on November 10, 2013 - 8:56 PM
, updated November 10, 2013 at 10:42 PM
PITTSBURGH — EJ Manuel saw almost nothing but black and gold when he dropped back to pass on Sunday.
The Buffalo Bills’ rookie quarterback was no match for coaching wizard Dick LeBeau and the Pittsburgh Steelers’ defense.
The Bills’ 23-10 loss to the Steelers was Manuel’s worst showing in six starts this season and was more lopsided than the final score indicated.
During the first 55 minutes of the game – before the Bills managed a garbage-time touchdown drive – Pittsburgh held Manuel to just 79 passing yards and 10 completions in 25 attempts. Buffalo’s offense had only 140 total yards in the first 55 minutes.
When he wasn’t off target on underneath passes against tight coverage, Manuel was hurriedly checking down, Trent Edwards-style, for measly gains to receivers in the flats. Manuel did not have one completion on a pass that traveled 20 or more yards beyond the line of scrimmage.
“At the end of the day, if you want to know exactly what happened out there, he was going through his footwork too quick,” said Bills coach Doug Marrone. “Not as slowed down to see things develop. … And you know what? That happens to young quarterbacks.”
It happens a lot to young quarterbacks against the Steelers.
Rookie QBs now are 2-17 against the Steelers since LeBeau took over as defensive coordinator in 2004. In those 19 games, the rookies have averaged just 166 passing yards and been sacked 64 times. Manuel finished 22 of 39 for 155 yards, with three sacks and one interception.
The discouraging thing for the Bills, who dropped to 3-7, is this Pittsburgh defense isn’t as good as in past years. It just gave up 610 yards and 55 points to New England last week.
Of course, New England’s Tom Brady has seen all of LeBeau’s schemes. Manuel hasn’t.
“We didn’t capitalize on everything we thought we could have, and obviously it wasn’t the way I wanted to come back,” said Manuel, who had missed the previous four games with a sprained knee.
“I didn’t feel rusty,” Manuel said. “I felt good throughout the game. Obviously there were plays I missed. I just have to get better from that.”
The Bills’ offensive problems started with the running game. Pittsburgh’s defense, ranked 31st against the run, was ready for the Bills’ zone blocking stretch plays, which had gashed Kansas City last week.
Fred Jackson and C.J. Spiller combined for just 23 rushing yards on their first 10 carries.
“They played good gap football,” Jackson said. “They had given up a lot of rushing yards, and what it was is they were out of their gaps. That’s something you can tell they worked on. Out there they were calling it – calling what they needed to do and making checks at the line. Great job by them scouting themselves.”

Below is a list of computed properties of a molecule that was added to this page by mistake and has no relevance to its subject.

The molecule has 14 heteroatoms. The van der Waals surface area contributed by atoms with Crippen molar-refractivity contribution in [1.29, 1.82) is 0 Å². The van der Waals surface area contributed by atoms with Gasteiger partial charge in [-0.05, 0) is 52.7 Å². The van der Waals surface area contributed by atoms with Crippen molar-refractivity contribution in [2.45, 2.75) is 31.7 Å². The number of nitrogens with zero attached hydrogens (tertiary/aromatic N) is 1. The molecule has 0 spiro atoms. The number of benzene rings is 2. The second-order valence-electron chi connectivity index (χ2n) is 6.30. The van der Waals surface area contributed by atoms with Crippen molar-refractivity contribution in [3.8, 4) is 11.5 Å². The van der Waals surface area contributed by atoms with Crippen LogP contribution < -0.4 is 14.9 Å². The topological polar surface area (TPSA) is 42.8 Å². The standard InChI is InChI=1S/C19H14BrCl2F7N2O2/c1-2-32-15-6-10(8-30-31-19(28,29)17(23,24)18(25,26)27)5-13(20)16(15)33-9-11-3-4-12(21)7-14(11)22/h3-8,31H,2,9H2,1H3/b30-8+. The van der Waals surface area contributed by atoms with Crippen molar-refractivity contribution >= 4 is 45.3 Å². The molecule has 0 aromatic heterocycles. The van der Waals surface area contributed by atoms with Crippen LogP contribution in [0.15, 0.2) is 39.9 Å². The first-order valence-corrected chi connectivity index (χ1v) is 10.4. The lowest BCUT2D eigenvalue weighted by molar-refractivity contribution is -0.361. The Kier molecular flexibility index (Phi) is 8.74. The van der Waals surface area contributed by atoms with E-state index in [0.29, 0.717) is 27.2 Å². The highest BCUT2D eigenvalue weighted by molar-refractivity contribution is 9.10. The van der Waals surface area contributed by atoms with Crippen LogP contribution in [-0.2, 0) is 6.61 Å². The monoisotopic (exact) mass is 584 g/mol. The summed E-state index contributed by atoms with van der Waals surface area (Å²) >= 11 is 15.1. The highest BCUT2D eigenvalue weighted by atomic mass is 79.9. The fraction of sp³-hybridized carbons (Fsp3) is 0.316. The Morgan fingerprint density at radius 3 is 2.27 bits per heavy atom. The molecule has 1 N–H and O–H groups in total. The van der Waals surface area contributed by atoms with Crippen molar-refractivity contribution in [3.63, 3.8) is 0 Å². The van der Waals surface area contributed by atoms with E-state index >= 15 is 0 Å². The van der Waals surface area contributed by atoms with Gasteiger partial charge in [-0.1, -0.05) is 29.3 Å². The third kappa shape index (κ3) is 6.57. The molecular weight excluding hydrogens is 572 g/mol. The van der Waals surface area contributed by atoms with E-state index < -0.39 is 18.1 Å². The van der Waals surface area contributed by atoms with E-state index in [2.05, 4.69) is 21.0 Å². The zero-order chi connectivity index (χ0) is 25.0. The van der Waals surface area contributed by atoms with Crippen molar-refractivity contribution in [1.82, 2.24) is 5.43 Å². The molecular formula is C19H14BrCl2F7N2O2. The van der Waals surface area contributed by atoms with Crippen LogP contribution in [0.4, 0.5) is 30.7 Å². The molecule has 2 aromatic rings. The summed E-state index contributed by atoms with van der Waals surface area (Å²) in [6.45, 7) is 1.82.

The Bills didn’t have much success running to the strong side from their two-tight-end formation. They did a little better running behind a fullback in the second half.
“We’re primarily a zone team,” center Eric Wood said. “Last week we had showed how effective we could be in that. They did a good job defending it. You’ve got to give credit where it’s due. Ultimately we’d like to start a little faster up front. We’ll have to see the film. But I know personally I could have done a better job early.”
Said Marrone: “I thought we tried to bounce too many things outside, which is always difficult against this defense. You have to pretty much run downhill and make a lot of yards after contact to be successful.”
You can’t steamroll teams on the ground every week in the NFL. Some weeks the passing game needs to carry the load, and the passing game is where the Bills lost this game.
Offensive coordinator Nathaniel Hackett tried to avoid running into the teeth of the run defense. The Bills called passes on 15 of 27 first-down plays. But only six of those were completed, for only 45 yards, with one interception.
Buffalo had a great chance to get a touchdown early, after Jairus Byrd returned an interception of a Ben Roethlisberger pass 57 yards to the Pittsburgh 29.
However, on a third-and-goal play from the 1, Manuel changed the call from the sideline from a run to a pass. He threw a fade to the right side of the end zone for Stevie Johnson. Manuel’s pass was way overthrown, too high even if Johnson had gotten a good break off the line (which he didn’t). The Bills settled for a field goal.
“We had a run called,” Manuel said. “Seeing that Stevie was one on one by himself to the corner, I always want to throw him a fade ball.”
The Bills got the ball on Pittsburgh’s 44 on their second possession, but a second-down Manuel slant pass for Johnson wasn’t far enough inside, and Johnson had to break it up to prevent an interception. The Bills punted.
The Bills’ third drive started at their 44, but a third-and-5 hitch pass for Johnson was well wide of the mark. Manuel did a good job sliding in the pocket to create space, but he couldn’t make the semi-tough throw.
Against Pittsburgh’s zone-dog defense (linebackers often replace linemen in a four- or five-man rush), QBs usually need to hit throws to the outside. Manuel didn’t, and that’s where the timing of his drop-backs came into play.
“I think what happens is you go into the game and things start to speed up a whole lot faster than you can simulate,” Marrone said. “I think that’s what happened. … His footwork was very fast today. That’s why you saw him going to check-downs quickly and not let some things develop.”
“Yeah, for the most part they did a lot of coverages that were deep and kept deep safeties,” Manuel said. “At times it was tough to stretch the ball down the field, so you can only take what they give you.”
Pittsburgh gave the Bills almost nothing.